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Arizona activists condemn Supreme Court decision on immigration

Published Jul 6, 2012 6:48 PM

The June 25 ruling by the Supreme Court upholding the “Show me your papers” provision of Arizona’s anti-immigrant SB1070 law was immediately met with outrage and protest in Phoenix and Tucson.

In Phoenix, protesters descended on both the downtown office of racist Sheriff Joe Arpaio and on the state Capitol. In Tucson protesters gathered on a street corner at the intersection of the state building and the federal court building where mass deportations of “Operation Streamline” take place.

Arizona is on the front line of the anti-immigrant attack. From its beginnings as a territory stolen from Mexico, Arizona’s history is rife with racism. The destruction of historic barrios -- Latino/a neighborhoods -- paved the way for the expansion of both the Phoenix and Tucson metropolitan areas.

Arizona was one of the last states to enact a holiday in honor of Dr. Martin Luther King Jr. That was only after a massive public outcry, including a boycott of the state and moving the 1993 Super Bowl from Phoenix, forced the legislature to act. To this day, the Tucson Unified School District is under a court-ordered desegregation plan. The desegregation order was first imposed in 1978, 24 years after segregation was outlawed, as a result of a lawsuit exposing the racist treatment and inferior education Latinos/as received in the district.

In response to the Supreme Court’s ruling, the International Action Center of Tucson issued the following statement:

“The Supreme Court’s announcement upholding the ‘Show me your papers’ provision of SB1070 continues the assault against Arizona’s Latino and migrant communities. This ruling is not just the legalization of racial profiling, but is a green light for racism and will result in the increase of police and border patrol terror against communities of color.

“All people who are struggling to survive under the weight of the capitalist economic crisis should take note of this decision. The legalization of racial profiling by the Supreme Court will not solve any of the urgent social problems that demand attention. It will not provide jobs, health care or education for anyone. It will not fix schools, roads or other crumbling infrastructure. It will instead waste the money that could be spent on these vital social services criminalizing and jailing people who are doing nothing other than trying to survive.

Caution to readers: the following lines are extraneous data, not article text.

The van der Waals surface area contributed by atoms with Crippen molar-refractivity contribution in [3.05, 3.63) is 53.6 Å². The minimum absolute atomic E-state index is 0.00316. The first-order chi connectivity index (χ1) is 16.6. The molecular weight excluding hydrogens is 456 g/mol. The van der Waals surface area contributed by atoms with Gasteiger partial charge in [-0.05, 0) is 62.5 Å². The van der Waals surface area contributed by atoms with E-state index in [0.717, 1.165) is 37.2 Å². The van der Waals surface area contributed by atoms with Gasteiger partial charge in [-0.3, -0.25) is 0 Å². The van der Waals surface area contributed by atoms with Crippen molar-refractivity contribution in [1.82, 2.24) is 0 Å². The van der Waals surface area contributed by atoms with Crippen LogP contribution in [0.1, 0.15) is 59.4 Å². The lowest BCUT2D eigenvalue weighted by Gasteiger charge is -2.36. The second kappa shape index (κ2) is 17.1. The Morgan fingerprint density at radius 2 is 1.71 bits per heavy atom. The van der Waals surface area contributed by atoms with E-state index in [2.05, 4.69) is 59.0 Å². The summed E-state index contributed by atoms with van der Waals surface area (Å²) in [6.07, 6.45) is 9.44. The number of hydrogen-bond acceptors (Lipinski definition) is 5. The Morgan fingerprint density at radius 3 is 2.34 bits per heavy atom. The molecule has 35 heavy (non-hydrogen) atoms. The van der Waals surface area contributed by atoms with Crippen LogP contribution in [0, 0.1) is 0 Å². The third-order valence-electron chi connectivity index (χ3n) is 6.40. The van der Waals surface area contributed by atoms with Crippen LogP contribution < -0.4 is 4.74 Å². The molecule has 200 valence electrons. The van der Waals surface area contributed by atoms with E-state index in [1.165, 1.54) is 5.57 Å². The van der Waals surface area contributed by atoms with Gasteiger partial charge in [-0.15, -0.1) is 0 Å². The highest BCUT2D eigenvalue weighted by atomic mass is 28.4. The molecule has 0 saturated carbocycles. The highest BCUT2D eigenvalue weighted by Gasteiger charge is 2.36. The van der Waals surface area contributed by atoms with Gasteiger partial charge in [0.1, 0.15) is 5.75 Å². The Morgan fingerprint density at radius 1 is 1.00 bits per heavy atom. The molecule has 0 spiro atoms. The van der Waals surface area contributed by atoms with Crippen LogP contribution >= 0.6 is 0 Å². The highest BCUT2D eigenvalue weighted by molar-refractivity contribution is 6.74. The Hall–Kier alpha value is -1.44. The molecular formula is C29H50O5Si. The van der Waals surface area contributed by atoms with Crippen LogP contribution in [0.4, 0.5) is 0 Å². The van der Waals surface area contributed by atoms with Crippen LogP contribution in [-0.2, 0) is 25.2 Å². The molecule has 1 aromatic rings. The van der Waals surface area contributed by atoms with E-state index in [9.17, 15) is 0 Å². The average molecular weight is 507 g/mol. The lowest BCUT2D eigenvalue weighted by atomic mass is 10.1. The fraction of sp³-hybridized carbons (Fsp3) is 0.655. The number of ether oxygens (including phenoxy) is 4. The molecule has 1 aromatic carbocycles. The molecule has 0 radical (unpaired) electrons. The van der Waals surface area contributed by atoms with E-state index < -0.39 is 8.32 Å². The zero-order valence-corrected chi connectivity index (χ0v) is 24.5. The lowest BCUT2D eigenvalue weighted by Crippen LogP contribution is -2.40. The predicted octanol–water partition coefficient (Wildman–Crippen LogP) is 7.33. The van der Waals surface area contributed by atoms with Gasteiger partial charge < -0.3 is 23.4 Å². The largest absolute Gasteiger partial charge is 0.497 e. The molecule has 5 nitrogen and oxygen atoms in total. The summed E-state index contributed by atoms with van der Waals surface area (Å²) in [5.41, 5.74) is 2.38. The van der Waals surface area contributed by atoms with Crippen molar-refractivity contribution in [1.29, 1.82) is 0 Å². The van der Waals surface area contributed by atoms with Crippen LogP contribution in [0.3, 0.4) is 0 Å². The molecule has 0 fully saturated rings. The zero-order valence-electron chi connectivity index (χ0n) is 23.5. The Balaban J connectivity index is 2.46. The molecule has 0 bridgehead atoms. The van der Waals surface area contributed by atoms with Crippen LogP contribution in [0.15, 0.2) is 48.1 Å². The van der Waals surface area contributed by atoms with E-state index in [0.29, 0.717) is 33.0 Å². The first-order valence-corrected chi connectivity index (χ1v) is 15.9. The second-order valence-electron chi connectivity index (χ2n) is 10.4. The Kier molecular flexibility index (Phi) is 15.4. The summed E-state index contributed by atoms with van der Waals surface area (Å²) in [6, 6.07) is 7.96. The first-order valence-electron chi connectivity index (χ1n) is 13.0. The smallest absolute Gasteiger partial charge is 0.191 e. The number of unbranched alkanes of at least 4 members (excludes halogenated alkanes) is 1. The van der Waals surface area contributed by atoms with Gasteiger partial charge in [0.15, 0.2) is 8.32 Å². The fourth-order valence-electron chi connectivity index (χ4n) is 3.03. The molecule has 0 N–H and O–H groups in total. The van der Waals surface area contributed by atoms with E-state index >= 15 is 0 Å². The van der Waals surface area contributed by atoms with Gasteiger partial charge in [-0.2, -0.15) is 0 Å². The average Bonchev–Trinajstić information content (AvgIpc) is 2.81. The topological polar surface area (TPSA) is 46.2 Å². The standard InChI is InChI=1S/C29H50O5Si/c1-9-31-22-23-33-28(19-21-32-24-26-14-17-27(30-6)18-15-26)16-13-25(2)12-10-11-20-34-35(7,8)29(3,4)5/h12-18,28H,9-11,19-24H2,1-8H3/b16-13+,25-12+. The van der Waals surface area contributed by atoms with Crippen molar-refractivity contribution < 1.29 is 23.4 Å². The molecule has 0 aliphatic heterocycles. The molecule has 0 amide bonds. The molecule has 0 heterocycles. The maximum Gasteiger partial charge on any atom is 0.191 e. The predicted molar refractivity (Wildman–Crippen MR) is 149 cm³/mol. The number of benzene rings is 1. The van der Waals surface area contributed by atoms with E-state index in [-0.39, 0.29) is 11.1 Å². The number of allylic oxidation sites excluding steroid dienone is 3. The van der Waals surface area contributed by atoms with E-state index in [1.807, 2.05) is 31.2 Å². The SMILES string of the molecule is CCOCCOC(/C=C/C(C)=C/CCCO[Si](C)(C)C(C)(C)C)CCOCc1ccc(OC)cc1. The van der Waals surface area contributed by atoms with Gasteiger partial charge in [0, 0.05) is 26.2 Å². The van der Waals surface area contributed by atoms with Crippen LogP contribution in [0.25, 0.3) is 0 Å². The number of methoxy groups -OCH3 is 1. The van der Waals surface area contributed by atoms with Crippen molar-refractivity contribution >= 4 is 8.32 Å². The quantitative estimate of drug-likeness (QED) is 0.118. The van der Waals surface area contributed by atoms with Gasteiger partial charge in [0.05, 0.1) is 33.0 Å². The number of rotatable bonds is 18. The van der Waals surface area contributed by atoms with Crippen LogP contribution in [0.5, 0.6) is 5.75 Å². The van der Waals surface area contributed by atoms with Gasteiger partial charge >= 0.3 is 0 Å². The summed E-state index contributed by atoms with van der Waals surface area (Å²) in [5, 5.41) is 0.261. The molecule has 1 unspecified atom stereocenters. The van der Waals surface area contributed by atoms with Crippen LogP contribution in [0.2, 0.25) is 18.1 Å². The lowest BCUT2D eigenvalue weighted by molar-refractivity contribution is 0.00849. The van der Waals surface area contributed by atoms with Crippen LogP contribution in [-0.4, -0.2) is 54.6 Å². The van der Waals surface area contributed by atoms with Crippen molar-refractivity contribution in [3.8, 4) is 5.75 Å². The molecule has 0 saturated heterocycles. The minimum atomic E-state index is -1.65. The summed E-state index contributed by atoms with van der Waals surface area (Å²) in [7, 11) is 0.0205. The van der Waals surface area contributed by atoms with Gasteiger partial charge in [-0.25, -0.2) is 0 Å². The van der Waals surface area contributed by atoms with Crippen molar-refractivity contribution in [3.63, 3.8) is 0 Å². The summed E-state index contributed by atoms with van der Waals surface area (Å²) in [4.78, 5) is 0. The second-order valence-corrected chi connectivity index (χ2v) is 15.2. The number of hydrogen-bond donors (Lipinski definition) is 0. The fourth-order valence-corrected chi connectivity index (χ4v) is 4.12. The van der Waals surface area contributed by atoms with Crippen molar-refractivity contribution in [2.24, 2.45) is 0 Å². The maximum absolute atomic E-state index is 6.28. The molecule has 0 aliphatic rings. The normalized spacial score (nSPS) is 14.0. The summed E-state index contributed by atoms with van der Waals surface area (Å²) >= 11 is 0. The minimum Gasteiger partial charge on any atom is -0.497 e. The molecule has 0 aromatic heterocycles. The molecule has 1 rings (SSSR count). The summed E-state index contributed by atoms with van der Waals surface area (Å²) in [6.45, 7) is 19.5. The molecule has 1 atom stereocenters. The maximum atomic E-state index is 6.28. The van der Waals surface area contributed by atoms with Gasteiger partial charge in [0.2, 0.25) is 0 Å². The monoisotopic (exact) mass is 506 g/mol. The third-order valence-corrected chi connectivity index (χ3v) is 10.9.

“Arizona Gov. Jan Brewer and notoriously racist Sheriff Joe Arpaio have been salivating over this, waiting for the opportunity to fill the for-profit prisons of their corporate friends. Arpaio has made no secret of his intent to launch checkpoints and ‘crime sweeps’ as soon as the ruling was announced, and the governor sent a training video to every law enforcement agency in the state, preparing them to enforce the provisions as soon as the court ruled on them.

“We cannot sit by and allow the state to isolate and terrorize portions of our community. We must unite with those under attack and push back the assault that is aimed at ALL people. The tactic of dividing people by skin color, religion, sexual identity or whether they possess specific documents or not is just an attempt to divert attention away from the real problem and the real criminals: the banks, the corporations and the war machine that steal more and more of the world’s wealth while they continually pit worker against worker, group against group.

“We must unite and fight back against everything that attempts to divide us. Racism, sexism, anti-gay bigotry – it all has to go. We must continue to broaden the fightback against war, racism and imperialism and for jobs, legalization, health care and education for all. As we watch events unfold in Paraguay, where another anti-people coup has taken place, it is imperative that our fight go global as well.

“Now is a good time to remember this: History shows that what matters is what happens in the streets -- not in the courts or in the White House. That is what will ultimately decide the fate of the people.

“Si se puede. The struggle continues.”